Thus in Rom. 5:1818Therefore as by the offence of one judgment came upon all men to condemnation; even so by the righteousness of one the free gift came upon all men unto justification of life. (Romans 5:18), the gift has come "towards"—not "upon"—literally it reads, "So then as by one offense, towards all men to condemnation" (it is the direction towards which a thing would go if left to itself, not its coming upon), " so by one righteousness towards all men for justification of life." This is why he says "all." But in v. 19, "For as indeed by the disobedience of the one man the many have been constituted sinners; so also by the obedience of the one the many will be constituted righteous;" here it is the effect, not the tendency, therefore he says "many." The thing is not limited to the one who accomplished it, but extends in its efficacy to those who are interested in it; the many are constituted sinners or righteous in virtue of these two works. So it is said, Rom. 3:2222Even the righteousness of God which is by faith of Jesus Christ unto all and upon all them that believe: for there is no difference: (Romans 3:22), "[The] righteousness of God by faith of Jesus Christ towards all, and upon all those who believe." It is one thing to put the blood on the mercy-seat, this was God's lot; another to confess the sins of the people on the head of the goat Azazel. On account of the one, God can act in the testimony of love towards all, His righteousness being satisfied; on account of the other, He owes it to Christ never to find those sins again: they have been borne into a land not inhabited. Now this is not true of the sins of the wicked: therefore it cannot be said that it is not on account of the fruits of Adam's sin that men are condemned, for it is said, "For which things' sake the wrath of God cometh upon the children of disobedience." And "If ye believe not that I am he ye shall die in your sins." Thus I quite believe that Christ died for all, but I cannot say that He bore, as a substitute, the sins of all. The word, it seems to me, is very clear on this point in its doctrines, in the consequences that it draws from them, and in its types. So that I take ἀντίλυτρον ὑπὲρ πάντων in the simplest and widest sense. Satisfaction has been presented to God for men, but here (1 Tim. 2:66Who gave himself a ransom for all, to be testified in due time. (1 Timothy 2:6)) it is evident these words refer to the desire to make of Jesus, at least of the Messiah, a mediator of the Jewish nation. No, says the apostle, He is so for all. God θέλει, (not βοὐλεται) that all, not the Jews only, should be saved; He has given, therefore, one Mediator for all, who has made the propitiation which was necessary, and demanded by the majesty of God, so that the door is open to all through the satisfaction that He has made to the outraged majesty of God. But God has predestinated His own: He calls them; He quickens them. For if the matter rested there (that is to say, at an open door) no one, not even the elect, would come. But Christ has confessed the sins of those thus brought as if they were His own. He "shall justify many, for he shall bear their iniquities."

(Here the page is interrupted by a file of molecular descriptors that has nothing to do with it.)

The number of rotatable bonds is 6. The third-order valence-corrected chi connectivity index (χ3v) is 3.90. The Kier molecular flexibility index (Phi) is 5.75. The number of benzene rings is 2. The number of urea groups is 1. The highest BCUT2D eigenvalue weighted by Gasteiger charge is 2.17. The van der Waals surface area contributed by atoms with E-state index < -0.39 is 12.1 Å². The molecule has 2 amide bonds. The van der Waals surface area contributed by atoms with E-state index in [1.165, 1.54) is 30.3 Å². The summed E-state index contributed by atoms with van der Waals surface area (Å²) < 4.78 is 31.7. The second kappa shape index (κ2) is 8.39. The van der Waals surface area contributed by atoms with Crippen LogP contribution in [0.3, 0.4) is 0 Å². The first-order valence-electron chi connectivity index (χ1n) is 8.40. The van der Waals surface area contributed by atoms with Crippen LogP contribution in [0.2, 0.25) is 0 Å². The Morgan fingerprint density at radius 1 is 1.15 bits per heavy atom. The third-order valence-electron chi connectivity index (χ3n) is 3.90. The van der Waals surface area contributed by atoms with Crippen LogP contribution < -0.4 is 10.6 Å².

Farewell, beloved brother. May our good and faithful Lord and Savior sustain you and us, and guide us; we need it; and blessed be His name for it, He has it at heart to do it. Yes, we may pass through strait and difficult places, but He is not the less faithful; only let us look to Him, and He is there, even when He seems to forsake us, in order to put faith to the proof, and to make us known to ourselves. However, we have usually exposed ourselves to the enemy before things come to this pass, then He makes us feel within what we have failed in as to watchfulness without. If the enemy is outside, it is not a question of our strength, but of that of the door which keeps him out; if we have opened it, our own is in question. This makes us feel what we are, and also where we have failed in watchfulness and prayer, but He is faithful. Greet all the brethren warmly. I have been very happy during my illness: it has made me feel much more than ever that heaven and the bosom of God is my rest, my home, seeing that I shall be with Him forever.
Peace be with all the brethren, also yourself, your dear wife, and your little ones. I hope to visit the Continent this autumn. Greet warmly also for me our brother——-. May God keep him so that he may be content to be little.
Yours very affectionately,
In the fellowship of the Lord.
July 4th, 1846.